In each of these novels, Sedgwick employed a historical or contemporary setting calculated to highlight tensions between social class and personal character, a tension that further enabled Sedgwick to expound the republican ideals in which her father had schooled her. A thorough believer in social democracy, Sedgwick believed that the brilliancy of the American republic’s future could only be preserved through the deliberate inculcation of the morals and manners of the republic’s citizens. Beginning in 1825, Sedgwick accordingly produced a stream of children’s novels and novels of manners as well as essays and short stories for magazines. In these diverse pieces, she exhorted her readers to pursue social exaltation through the achievement of personal superiority. In 1841, Sedgwick further contributed to Americans’ sense of their relationship with European culture when she released Letters from Abroad to Kindred at Home, a collection of correspondence she had penned while on a trip to the continent. In these letters, Sedgwick reflected on European customs, comparing them extensively (and almost always disadvantageously) with their American counterparts. Upon its release, the book became a popular travel staple, of which one reviewer opined that they “should like to have it read by all woman and man-kind too, for the sake of adding to their stock of sympathy” (“Review of Letters” 160).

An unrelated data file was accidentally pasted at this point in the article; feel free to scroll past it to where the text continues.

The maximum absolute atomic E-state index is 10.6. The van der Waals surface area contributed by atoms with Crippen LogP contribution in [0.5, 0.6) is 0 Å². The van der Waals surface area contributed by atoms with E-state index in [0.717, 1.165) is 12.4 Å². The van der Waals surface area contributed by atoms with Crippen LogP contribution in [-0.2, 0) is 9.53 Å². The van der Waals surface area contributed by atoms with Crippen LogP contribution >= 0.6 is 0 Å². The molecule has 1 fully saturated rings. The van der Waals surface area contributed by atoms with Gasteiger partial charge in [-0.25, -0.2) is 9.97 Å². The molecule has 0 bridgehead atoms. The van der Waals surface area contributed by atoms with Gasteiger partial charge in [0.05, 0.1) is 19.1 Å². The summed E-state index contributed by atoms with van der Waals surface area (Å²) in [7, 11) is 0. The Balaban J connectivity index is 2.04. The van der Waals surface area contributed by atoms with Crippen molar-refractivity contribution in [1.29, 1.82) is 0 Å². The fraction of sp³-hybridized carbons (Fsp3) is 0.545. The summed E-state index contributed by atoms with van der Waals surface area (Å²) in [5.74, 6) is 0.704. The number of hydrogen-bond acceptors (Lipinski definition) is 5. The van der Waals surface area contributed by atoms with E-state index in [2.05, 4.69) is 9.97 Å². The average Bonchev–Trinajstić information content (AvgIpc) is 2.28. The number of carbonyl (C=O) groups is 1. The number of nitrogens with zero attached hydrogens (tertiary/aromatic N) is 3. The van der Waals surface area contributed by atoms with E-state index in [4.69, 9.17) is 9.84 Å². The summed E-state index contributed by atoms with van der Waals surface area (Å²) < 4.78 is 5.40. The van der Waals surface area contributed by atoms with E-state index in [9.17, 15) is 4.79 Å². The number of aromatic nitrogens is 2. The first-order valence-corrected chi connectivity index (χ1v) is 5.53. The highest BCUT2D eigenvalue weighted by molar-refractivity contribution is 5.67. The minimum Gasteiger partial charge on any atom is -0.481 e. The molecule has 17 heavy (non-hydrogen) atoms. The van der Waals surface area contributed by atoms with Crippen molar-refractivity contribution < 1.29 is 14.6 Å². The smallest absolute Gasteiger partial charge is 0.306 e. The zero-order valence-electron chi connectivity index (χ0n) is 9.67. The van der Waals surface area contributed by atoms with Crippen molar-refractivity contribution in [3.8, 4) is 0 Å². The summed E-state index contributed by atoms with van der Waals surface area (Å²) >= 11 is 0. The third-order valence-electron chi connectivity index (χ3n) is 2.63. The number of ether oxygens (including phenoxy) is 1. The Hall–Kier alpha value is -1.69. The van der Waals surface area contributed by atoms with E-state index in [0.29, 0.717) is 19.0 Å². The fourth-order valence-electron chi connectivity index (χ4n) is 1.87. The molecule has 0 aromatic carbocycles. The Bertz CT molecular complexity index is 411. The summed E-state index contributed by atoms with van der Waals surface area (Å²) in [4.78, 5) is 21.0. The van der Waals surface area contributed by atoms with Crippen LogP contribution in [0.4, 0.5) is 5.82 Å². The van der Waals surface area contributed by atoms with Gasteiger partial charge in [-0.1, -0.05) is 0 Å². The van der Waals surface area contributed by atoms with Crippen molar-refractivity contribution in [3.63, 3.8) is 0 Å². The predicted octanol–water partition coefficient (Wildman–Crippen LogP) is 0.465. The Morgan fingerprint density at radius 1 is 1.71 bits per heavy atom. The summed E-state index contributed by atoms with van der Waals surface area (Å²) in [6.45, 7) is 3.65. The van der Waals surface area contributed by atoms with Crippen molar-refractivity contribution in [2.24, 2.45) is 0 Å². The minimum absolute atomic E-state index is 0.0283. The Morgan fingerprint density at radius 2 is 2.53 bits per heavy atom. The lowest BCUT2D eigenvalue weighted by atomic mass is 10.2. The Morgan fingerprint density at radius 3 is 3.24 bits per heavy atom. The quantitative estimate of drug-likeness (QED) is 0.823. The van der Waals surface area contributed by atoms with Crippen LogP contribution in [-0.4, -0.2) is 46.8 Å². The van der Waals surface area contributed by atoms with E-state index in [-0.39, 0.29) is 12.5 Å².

Thus, by the time the mid-nineteenth-century American literary scene heralded the figures for which it is now best known — Edgar A. Poe, Ralph Waldo Emerson, Nathaniel Hawthorne, et al — Sedgwick was already a confirmed fixture in American letters. Indeed, as both contemporary and modern critics acknowledge, Sedgwick’s efforts were among the first that can truly be called American rather than pseudo-British in tone. Her true peers were not the vanguard of the American Renaissance — Herman Melville, Henry Wadsworth Longfellow, Edgar Allan Poe, etc. — but rather the members of the earlier, pioneering set — James Fenimore Cooper, Washington Irving, and William Cullen Bryant. Poe himself acknowledged Sedgwick’s honored place in America’s literature in a review of her third novel, in which he admitted a few minor flaws in her writing but wrote, “Miss Sedgwick is one among the few American writers who have risen by merely their own intrinsic talents, and without the a priori aid of foreign opinion and puffery. . . [.] She is at the same time fully deserving of all the popularity she has attained” (“Review of Linwoods” 57). By the time he penned the “Literati” sketch of her, his boldness allowed him to identify more significant flaws in her work, but he nevertheless described her as, “one of our most celebrated and most meritorious writers” (“Sedgwick” 130). The Ladies’ Garland was more complimentary still, noting that Sedgwick, “deservedly ranked among the most elegant prose writers of the day” (15). Of Sedgwick’s faults as a writer, contemporary criticism, including Poe’s, tended only to complain that her plots were occasionally contrived and that she made her Native and African American characters too eloquent and noble for belief. This latter assertion, rooted as equally in racism as in realism, serves only to elevate her motives for the modern reader.